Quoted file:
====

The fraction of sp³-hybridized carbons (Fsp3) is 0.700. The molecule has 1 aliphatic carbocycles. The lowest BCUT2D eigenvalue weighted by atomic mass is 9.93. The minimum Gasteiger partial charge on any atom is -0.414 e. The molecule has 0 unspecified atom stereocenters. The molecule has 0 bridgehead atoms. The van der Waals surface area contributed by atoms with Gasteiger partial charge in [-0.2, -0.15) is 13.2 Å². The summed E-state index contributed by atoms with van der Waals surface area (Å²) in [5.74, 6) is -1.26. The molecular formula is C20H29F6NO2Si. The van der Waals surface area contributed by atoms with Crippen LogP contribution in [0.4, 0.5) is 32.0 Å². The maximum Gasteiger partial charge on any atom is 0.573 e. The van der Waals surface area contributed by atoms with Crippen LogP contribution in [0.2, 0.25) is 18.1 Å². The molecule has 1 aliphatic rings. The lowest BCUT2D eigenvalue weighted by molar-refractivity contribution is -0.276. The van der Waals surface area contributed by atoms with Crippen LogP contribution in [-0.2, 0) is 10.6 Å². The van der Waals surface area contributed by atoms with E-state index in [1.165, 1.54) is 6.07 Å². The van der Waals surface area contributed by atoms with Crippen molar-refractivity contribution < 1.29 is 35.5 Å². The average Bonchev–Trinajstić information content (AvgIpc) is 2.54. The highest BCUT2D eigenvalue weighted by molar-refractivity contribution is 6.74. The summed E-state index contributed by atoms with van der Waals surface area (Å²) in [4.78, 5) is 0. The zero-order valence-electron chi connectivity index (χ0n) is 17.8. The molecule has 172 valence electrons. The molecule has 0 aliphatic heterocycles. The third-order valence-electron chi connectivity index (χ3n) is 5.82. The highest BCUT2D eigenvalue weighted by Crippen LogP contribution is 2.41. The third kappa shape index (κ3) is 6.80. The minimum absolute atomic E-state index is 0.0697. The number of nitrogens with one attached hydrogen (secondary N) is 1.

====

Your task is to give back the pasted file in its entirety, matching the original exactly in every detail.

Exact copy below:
The fraction of sp³-hybridized carbons (Fsp3) is 0.700. The molecule has 1 aliphatic carbocycles. The lowest BCUT2D eigenvalue weighted by atomic mass is 9.93. The minimum Gasteiger partial charge on any atom is -0.414 e. The molecule has 0 unspecified atom stereocenters. The molecule has 0 bridgehead atoms. The van der Waals surface area contributed by atoms with Gasteiger partial charge in [-0.2, -0.15) is 13.2 Å². The summed E-state index contributed by atoms with van der Waals surface area (Å²) in [5.74, 6) is -1.26. The molecular formula is C20H29F6NO2Si. The van der Waals surface area contributed by atoms with Crippen LogP contribution in [0.4, 0.5) is 32.0 Å². The maximum Gasteiger partial charge on any atom is 0.573 e. The van der Waals surface area contributed by atoms with Crippen LogP contribution in [0.2, 0.25) is 18.1 Å². The molecule has 1 aliphatic rings. The lowest BCUT2D eigenvalue weighted by molar-refractivity contribution is -0.276. The van der Waals surface area contributed by atoms with Crippen LogP contribution in [-0.2, 0) is 10.6 Å². The van der Waals surface area contributed by atoms with E-state index in [1.165, 1.54) is 6.07 Å². The van der Waals surface area contributed by atoms with Crippen molar-refractivity contribution < 1.29 is 35.5 Å². The average Bonchev–Trinajstić information content (AvgIpc) is 2.54. The highest BCUT2D eigenvalue weighted by molar-refractivity contribution is 6.74. The summed E-state index contributed by atoms with van der Waals surface area (Å²) in [4.78, 5) is 0. The zero-order valence-electron chi connectivity index (χ0n) is 17.8. The molecule has 172 valence electrons. The molecule has 0 aliphatic heterocycles. The third-order valence-electron chi connectivity index (χ3n) is 5.82. The highest BCUT2D eigenvalue weighted by Crippen LogP contribution is 2.41. The third kappa shape index (κ3) is 6.80. The minimum absolute atomic E-state index is 0.0697. The number of nitrogens with one attached hydrogen (secondary N) is 1.